Saudi Religious Police Now On Twitter And Here’s What They’re Tweeting About

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Now that the force has joined Twitter, many believe the Haia will try to take advantage of its online presence to further quell free speech.

After years of criticizing social networking websites, Saudi Arabia’s morality police called the Committee for the Promotion of Virtue and Prevention of Vice – aka “Haia” – has joined Twitter.

The verified account @PvGovSa was launched on Friday and already has more than 65,000 followers.

The latest move is apparently an effort by the religious force to restore its popularity – and it only makes sense since Saudis are listed among world's heaviest Twitter users.

“Abdul Rahman Al-Sanad, president of the commission, inaugurated the account and announced the formation of a higher committee for media and public relations to improve the Haia’s public image,” the Saudi Gazette reported.

Here are some of the tweets from the new account:

Translation: “In the name of Allah and Allah’s blessing kicks off the official account of the General Presidency for the Promotion of Virtue and Prevention of Vice on Twitter asking Allah to benefit by everyone.”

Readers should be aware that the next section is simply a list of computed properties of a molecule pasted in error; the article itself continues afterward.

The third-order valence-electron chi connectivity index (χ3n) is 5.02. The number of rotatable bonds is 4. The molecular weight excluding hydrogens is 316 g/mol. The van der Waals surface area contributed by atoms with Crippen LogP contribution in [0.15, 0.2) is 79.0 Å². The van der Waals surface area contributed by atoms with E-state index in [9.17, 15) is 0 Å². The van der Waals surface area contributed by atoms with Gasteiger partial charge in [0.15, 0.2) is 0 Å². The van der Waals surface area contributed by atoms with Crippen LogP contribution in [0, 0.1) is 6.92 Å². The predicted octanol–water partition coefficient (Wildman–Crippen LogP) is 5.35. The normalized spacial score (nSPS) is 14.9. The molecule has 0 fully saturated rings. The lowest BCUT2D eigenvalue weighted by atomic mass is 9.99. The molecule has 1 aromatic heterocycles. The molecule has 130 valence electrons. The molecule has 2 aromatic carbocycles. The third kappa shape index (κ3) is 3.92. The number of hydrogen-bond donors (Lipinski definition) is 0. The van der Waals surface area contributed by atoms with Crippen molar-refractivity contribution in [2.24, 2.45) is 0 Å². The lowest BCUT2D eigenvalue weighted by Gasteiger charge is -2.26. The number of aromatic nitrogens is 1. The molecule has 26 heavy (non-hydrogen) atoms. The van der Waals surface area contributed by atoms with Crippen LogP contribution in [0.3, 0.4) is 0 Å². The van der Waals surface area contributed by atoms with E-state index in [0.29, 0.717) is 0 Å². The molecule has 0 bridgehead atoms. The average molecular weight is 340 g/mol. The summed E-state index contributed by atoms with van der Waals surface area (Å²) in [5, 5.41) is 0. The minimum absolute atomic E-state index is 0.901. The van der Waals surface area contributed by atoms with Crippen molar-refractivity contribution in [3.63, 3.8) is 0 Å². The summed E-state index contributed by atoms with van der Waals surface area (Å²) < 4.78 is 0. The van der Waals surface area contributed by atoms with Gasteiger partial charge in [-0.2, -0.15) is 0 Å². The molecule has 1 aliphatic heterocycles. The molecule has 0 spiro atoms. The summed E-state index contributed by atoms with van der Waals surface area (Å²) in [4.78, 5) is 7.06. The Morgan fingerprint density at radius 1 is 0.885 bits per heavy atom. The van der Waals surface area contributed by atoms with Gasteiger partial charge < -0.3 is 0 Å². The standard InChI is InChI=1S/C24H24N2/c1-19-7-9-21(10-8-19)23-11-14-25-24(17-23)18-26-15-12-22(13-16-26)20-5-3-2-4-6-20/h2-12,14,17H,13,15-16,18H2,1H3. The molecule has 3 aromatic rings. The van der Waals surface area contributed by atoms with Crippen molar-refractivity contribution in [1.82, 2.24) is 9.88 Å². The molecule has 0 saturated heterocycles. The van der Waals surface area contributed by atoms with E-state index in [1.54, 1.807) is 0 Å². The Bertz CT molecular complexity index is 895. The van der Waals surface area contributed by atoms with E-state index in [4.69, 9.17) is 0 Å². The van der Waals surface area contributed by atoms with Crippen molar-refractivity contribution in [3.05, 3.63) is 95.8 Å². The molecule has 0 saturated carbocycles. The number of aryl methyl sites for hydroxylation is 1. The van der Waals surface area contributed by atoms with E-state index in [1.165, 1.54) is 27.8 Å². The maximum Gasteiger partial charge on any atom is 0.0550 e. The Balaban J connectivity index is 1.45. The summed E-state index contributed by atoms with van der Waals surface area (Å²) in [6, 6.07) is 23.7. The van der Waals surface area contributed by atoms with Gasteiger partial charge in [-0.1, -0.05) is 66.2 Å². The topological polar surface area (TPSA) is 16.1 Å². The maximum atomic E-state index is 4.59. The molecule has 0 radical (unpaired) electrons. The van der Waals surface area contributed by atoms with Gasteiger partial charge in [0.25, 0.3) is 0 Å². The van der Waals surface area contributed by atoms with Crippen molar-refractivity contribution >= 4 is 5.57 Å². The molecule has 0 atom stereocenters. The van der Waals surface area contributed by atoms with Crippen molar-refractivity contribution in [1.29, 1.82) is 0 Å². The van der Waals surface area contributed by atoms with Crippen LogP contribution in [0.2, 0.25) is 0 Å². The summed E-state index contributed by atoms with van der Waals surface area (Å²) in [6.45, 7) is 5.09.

Translation: His Excellency the President-General signed a memorandum of understanding with the University of Al-Jawf.

Translation: Private contact with His Excellency President General directly e-mail.

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The decision to join Twitter – of all the other social media platforms available – is regarded a huge shift in the Haia’s policies because the police unit had previously been a staunch critic of the service in particular.

In May 2013, the head of the force, Abdul Latif Abdul Aziz al-Sheikh, stated that anyone using social media sites, such as Twitter, "has lost this world and his afterlife.”

Just last December, the committee closed at least 10,117 Twitter accounts citing “ethical and religious violations.”

The Haia are known for going to extremes in enforcing Sharia'h law in the kingdom. They mainly work to keep sexes separated in public and ensure that prayers are done properly in mosques; however, they also are notorious for their abuse of power.

Now that the force has joined Twitter, many believe the Haia will try to take advantage of its online presence to further quell free speech.

In November, Human Rights Watch alleged that Saudi authorities “stepped up their crackdown on online dissidents,” using "vague laws" to charge and prosecute citizens who dare to criticize the kingdom’s various unjust policies. Most recently, secular blogger Raif Badawi, who has been jailed since 2012 for “insulting Islam,” was sentenced to 1,000 lashes.

Although international human rights proponents view Badawi’s imprisonment as an attempt to intimidate free speech, Saudi Arabia plans to go on with the completion of his punishment. He is to be flogged 50 times every Friday for 20 weeks.

Also Read: Saudi Cleric Tells Muslims To Fight ISIS On Facebook, Twitter

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